The masthead of an old Oak Park weekly newspaper once read "The public press, no less than public office, is a public trust." The Public Trust... people understood the concept back then and this was in the days when attending college was more of a rarity than it is today, at a time when practically nobody went to graduate school.
Last week we discussed the lack of tax revenue to the taxing bodies from the Whiteco project and also discovered that Whiteco had built the exact same building in another city without a nickel of subsidy. The week before I demonstrated that the developer would not have any of his own money invested in the project. This week we will look into an Illinois Supreme Court decision that should have stopped this scheme before it began and take a look at our local ordinance that has caused such a massive rupture of the public trust.
Just about anybody can take something that the Founding Fathers said or did and turn it into a specious argument without merit. However, there are perhaps a dozen precepts they left us with that we all hold inviolate. One of these cornerstone precepts is property rights. The right of an individual to hold and maintain their property within the laws of the state. There also happens to be an equal and opposite right of the government to take those same rights away from any property owner, with proper remuneration, when their property can be better used for a public purpose. These public purposes have been held by the courts to include: building a school, building a library, building parks, tearing down housing slums, building an expressway, building public transportation and building a parking lot. In the old days it was called a condemnation proceeding, today it is referred to as eminent domain.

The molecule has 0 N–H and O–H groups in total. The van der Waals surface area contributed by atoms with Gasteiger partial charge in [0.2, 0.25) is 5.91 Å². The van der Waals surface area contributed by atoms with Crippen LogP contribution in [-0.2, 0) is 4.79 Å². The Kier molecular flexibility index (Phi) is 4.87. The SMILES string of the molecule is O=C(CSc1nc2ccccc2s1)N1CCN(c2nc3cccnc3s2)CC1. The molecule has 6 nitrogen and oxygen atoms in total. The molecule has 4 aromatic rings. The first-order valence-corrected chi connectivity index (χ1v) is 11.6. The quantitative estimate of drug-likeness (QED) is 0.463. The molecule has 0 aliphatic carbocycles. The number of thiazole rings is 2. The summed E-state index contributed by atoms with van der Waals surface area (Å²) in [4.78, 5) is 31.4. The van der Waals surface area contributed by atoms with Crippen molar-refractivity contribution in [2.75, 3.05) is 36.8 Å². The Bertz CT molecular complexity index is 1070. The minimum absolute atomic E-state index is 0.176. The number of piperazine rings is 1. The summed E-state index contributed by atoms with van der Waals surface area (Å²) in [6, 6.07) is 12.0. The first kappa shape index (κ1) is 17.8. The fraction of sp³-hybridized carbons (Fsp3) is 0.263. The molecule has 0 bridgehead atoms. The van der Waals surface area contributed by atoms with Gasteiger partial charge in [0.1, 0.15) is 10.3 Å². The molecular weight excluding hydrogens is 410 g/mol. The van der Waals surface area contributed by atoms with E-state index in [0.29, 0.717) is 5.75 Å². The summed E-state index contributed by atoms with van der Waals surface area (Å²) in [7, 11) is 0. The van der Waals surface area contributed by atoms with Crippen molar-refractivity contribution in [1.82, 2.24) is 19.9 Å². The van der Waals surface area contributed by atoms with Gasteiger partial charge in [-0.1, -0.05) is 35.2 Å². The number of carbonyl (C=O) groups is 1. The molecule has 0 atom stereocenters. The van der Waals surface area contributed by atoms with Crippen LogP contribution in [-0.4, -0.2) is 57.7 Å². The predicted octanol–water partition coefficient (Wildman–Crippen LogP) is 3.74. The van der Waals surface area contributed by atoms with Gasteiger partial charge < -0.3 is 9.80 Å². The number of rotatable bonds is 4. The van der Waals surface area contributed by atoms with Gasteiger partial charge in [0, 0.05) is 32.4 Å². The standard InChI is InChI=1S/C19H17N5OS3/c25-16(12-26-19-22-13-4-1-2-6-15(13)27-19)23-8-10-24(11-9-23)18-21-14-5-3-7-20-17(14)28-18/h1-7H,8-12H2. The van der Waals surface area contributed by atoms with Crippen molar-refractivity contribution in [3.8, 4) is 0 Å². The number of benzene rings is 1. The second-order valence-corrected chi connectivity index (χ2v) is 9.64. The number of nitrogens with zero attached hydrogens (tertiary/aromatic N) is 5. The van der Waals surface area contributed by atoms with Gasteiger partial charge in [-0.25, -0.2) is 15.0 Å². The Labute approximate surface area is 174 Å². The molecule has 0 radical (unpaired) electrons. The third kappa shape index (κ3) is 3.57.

Like any well intentioned law the right of eminent domain started to be abused. What towns across our state began doing, including ours, is carving out properties they wanted to develop, forcing property owners into court, taking their private property away from them, then turning it over to a developer at ridiculous mark down rates, sometimes for free. What it amounted to was the local government choosing to enrich a developer at the expense of not only the private citizen who was forced to sell, but then the public as a whole who was forced to pay. And none of these deals came cheap.
Well, fortunately for us, the Illinois Supreme Court, in a case known as SWIDA, decided to put a halt to all this. In a sweeping decision several years ago they told communities to stop taking property away from citizens by using eminent domain and giving it or selling it to a developer. Villages can still buy and sell all the property they want, they can still enrich developers with public money, they just can't use property acquired under eminent domain to do so. Here is my favorite passage from that decision:
"If property ownership is to remain what our forefathers intended it to be, if it is to remain a part of the liberty we cherish, the economic byproducts of a private capitalist's ability to develop land cannot justify a surrender of ownership to eminent domain."